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AnthuriuM ANDRAEANUM

Anthurium andraeanum gorgeous, one of our favorite indoor plants, that make plant care requirements little to none. It is important to note that they do have a reputation for being picky houseplants, so proper lighting and temperature is essential care needs. Similar to Peace lilies, Anthurium plants don't actually have flowers but have spathes/bracts instead. But, for the sake of not overcomplicating things, we'll have them called flamingo flower. The anthurium plant comes in a range of different colors (like purple, white orange, etc.), which makes it the perfect plant if you're trying to add diversity to your wall. Although most don't show signs of a smell, Anthurium are known to sometimes have a sweet fragrance.

plant overview

origin

Central and South America

plant family

Araceae

Other common names

The botanical name for the anthurium plant is Anthurium andraeanum. Other common names are Tail flower, Heart flower, and Flamingo flower, anthurium arrow shaped leaves plant,.



other varieties

Originally, the Anthurium plant did not have the many colorful and diverse varietals it has now. But over the last 70 years, the Anthurium family expanded into many different colors, with purple being one the newly developed color. Besides the Anthurium purple, there are a few other popular related plants: The flamingo flower (Anthurium andreanum), Anthurium scherzerianum, The velvet cardboard anthurium (Anthurium clarinervium), Black anthurium (Anthurium watermaliense), yellow spadix and The bird’s nest (Anthurium hookeri) and many other plants.


Toxicity

Toxic to pets and humans.

growing your Anthurium plants in water


replacing water

For healthy anthurium plants, we recommend that you add water to the glass every 1-2 weeks (or if you see that water levels have lowered) to replenish the water that evaporated or absorbed from the plants. Then, replace the water every 2-4 weeks.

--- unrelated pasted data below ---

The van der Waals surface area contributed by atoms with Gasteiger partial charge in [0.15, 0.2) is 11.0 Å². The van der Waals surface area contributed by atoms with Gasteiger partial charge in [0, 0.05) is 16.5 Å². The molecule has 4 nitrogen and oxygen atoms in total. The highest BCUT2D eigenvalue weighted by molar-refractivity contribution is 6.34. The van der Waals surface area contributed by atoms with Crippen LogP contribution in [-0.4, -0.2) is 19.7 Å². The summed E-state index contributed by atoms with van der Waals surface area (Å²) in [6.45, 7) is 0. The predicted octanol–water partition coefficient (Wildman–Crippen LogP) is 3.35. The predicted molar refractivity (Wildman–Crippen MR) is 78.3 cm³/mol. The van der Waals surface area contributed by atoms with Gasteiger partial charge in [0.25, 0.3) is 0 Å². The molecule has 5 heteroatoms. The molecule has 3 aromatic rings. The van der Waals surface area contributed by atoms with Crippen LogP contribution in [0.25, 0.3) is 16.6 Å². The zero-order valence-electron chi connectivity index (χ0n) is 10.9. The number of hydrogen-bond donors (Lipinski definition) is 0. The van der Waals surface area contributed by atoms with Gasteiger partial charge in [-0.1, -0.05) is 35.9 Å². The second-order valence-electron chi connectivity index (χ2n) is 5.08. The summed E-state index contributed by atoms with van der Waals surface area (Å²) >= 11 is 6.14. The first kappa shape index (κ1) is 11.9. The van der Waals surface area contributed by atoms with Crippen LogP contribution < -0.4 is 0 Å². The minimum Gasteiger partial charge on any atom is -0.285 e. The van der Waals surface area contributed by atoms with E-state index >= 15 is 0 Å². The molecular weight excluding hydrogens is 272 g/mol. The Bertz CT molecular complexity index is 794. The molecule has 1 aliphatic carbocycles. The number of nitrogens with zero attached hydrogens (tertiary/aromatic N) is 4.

Most tap water works great but distilled or filtered waters are recommended if available. 

Nutrients

We recommend adding 1-2 of liquid nutrients to your plant’s water every month. If you see a new leaf or flower forming, you should add an additional drop of nutrients to further encourage and support new growth.

Lighting

The key to maintaining that beautiful hue in your Anthurium is bright, indirect light! The more indirect sunlight they receive, the more your Anthurium will bloom.


Most plants are pretty durable and can tolerate low light for a while, making them great indoor plants. But, these conditions are not recommended since Anthurium does tend to slow growth and produce fewer flowers. On the flip side, don't place your plant in too much sunlight because that can dry out your plant and lead to leaf burns.

Temperature

Anthurium grows great in warm temperatures (70-90 degrees Fahrenheit). Don't worry, these plants are highly adaptive and can grow in typical household temperatures. A general rule of thumb we like to follow is that if you are comfortable, then they will be comfortable too!


Stay away from extremes (anything below 50 degrees Fahrenheit or above 100 degrees Fahrenheit) because that can lead to health complications and slow plant growth.

HUmidity

Keeping humidity levels high is best for tropical plants like Anthurium. We recommend that you invest in a humidifier and run it for at least 1-2 hours a day to keep the humidifier levels balanced. Of course, you could always regularly mist your plant a couple times a day (depending on the dryness of your space).